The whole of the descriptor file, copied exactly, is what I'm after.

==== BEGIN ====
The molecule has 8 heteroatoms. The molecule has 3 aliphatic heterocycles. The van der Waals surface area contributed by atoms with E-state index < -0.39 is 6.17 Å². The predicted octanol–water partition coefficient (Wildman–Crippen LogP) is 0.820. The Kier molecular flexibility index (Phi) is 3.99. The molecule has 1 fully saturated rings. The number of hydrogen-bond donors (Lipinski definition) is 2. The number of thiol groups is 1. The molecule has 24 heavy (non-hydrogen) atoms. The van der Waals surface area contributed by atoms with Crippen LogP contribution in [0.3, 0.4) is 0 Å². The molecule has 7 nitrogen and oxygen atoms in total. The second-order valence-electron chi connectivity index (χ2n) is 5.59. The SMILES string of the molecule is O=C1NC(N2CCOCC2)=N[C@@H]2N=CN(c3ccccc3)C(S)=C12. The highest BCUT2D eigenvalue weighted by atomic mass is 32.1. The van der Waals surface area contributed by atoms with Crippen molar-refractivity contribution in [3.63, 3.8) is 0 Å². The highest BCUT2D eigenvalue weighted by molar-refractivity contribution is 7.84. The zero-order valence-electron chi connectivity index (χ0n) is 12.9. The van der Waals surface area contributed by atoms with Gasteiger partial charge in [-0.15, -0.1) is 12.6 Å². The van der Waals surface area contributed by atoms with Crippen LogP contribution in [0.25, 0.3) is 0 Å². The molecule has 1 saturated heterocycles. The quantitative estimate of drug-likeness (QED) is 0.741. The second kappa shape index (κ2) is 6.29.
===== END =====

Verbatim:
The molecule has 8 heteroatoms. The molecule has 3 aliphatic heterocycles. The van der Waals surface area contributed by atoms with E-state index < -0.39 is 6.17 Å². The predicted octanol–water partition coefficient (Wildman–Crippen LogP) is 0.820. The Kier molecular flexibility index (Phi) is 3.99. The molecule has 1 fully saturated rings. The number of hydrogen-bond donors (Lipinski definition) is 2. The number of thiol groups is 1. The molecule has 24 heavy (non-hydrogen) atoms. The van der Waals surface area contributed by atoms with Crippen LogP contribution in [0.3, 0.4) is 0 Å². The molecule has 7 nitrogen and oxygen atoms in total. The second-order valence-electron chi connectivity index (χ2n) is 5.59. The SMILES string of the molecule is O=C1NC(N2CCOCC2)=N[C@@H]2N=CN(c3ccccc3)C(S)=C12. The highest BCUT2D eigenvalue weighted by atomic mass is 32.1. The van der Waals surface area contributed by atoms with Crippen molar-refractivity contribution in [3.63, 3.8) is 0 Å². The highest BCUT2D eigenvalue weighted by molar-refractivity contribution is 7.84. The zero-order valence-electron chi connectivity index (χ0n) is 12.9. The van der Waals surface area contributed by atoms with Gasteiger partial charge in [-0.15, -0.1) is 12.6 Å². The van der Waals surface area contributed by atoms with Crippen LogP contribution in [0.25, 0.3) is 0 Å². The molecule has 1 saturated heterocycles. The quantitative estimate of drug-likeness (QED) is 0.741. The second kappa shape index (κ2) is 6.29.